Tannins are bitter compounds found in organic matter, like tree bark and grape skins, that are often used in winemaking. Tannins have a dominant bitter flavor but are important for producing signature properties like the "dry" texture that red wines are known for. Along with acidity, tannins are an important part of a wine's structure that allows flavors to continue developing in the bottle over time.
For a wine to be considered "full-bodied" or robust in flavor, it must have sufficient tannins and acidity alongside proper levels of sugar and alcohol. Sugar and alcohol content are also properties that help a wine age, though to a lesser extent, but they can also be overpowering in terms of flavor and intoxication. Generally, wines that are more tannic and acidic have more refined flavors and increased longevity.
How long a wine will last is of key importance to investors, but they should also know how old the bottle is as well as the age of the wine inside it. Most investment wines begin appreciating in value ten years after bottling and they tend to peak after 25 years. While some can last even longer in a wine cellar, investors look at where a wine has been as an indicator of where it's going—AKA its provenance.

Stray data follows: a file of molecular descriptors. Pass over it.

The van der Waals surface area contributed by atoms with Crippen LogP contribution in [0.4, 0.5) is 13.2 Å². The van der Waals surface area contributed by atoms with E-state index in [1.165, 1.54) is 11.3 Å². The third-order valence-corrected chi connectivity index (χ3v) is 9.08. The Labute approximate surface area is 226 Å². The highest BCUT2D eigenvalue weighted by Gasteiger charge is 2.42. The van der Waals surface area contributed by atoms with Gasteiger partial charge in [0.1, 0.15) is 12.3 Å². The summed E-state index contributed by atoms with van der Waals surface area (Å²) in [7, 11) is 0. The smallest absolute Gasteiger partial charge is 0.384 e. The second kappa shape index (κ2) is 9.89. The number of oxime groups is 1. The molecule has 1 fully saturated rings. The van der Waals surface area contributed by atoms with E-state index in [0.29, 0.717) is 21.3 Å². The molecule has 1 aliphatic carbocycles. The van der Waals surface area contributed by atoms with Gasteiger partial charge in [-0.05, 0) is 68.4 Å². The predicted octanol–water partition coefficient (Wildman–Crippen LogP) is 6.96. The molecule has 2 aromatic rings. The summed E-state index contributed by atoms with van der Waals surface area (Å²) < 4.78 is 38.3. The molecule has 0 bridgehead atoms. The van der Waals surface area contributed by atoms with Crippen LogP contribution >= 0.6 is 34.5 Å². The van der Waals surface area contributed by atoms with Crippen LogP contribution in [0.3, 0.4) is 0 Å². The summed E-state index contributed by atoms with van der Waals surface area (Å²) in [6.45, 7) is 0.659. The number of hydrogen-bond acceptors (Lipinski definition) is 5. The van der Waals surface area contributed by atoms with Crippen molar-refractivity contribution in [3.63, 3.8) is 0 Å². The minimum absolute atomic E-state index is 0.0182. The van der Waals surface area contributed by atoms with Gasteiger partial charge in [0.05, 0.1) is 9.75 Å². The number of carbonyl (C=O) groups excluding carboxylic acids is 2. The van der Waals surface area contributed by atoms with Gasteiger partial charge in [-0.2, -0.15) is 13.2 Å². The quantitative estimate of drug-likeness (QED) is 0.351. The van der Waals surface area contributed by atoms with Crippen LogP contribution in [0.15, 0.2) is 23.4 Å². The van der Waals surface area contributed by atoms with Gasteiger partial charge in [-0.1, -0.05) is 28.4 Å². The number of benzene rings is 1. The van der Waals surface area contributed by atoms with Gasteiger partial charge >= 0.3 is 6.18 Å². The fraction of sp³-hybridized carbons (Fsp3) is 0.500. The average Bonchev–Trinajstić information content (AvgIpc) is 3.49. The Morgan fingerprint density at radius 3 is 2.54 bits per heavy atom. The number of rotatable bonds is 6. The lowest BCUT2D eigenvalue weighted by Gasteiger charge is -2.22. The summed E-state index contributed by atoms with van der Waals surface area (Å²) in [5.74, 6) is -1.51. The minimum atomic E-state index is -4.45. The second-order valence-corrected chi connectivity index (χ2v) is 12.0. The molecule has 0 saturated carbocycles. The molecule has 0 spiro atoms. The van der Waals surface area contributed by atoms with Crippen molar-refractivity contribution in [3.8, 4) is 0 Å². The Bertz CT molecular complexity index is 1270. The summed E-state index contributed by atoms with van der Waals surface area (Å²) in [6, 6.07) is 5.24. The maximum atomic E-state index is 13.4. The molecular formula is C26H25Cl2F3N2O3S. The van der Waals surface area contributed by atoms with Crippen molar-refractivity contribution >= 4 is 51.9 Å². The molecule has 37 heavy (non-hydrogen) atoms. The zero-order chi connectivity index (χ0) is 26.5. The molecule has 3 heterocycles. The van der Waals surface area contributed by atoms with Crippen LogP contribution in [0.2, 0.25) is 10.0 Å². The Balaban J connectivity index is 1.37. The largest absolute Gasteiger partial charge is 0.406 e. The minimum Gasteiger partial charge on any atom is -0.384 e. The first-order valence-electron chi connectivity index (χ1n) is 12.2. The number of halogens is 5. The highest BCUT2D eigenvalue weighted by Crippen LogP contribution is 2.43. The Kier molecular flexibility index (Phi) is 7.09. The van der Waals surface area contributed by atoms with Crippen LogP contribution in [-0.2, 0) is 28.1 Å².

Wine must not only last with age, but it must also develop a more complex flavor profile in the meantime. Wines that're fruity when they're young tend to be more savory later in life, but this, again, depends on contents like alcohol, sugar, acid, and tannins. This is why white wines are fruitier because they lack acid and tannins and don't age as well. Hence, red wines tend to be superior long-term investments because they're better at retaining those desirable characteristics.
If you're more of an investor than a wino, critic scores are extremely helpful to determine the best wine investment because they reflect expert opinions. There are different rating systems for high-quality wines: on a numbered system, anything higher than 95/100 is considered high quality, with the highest quality wines usually labeled as either "classic" or equivalent. Wines that don't meet the highest critical standards are risky investments, to say the least.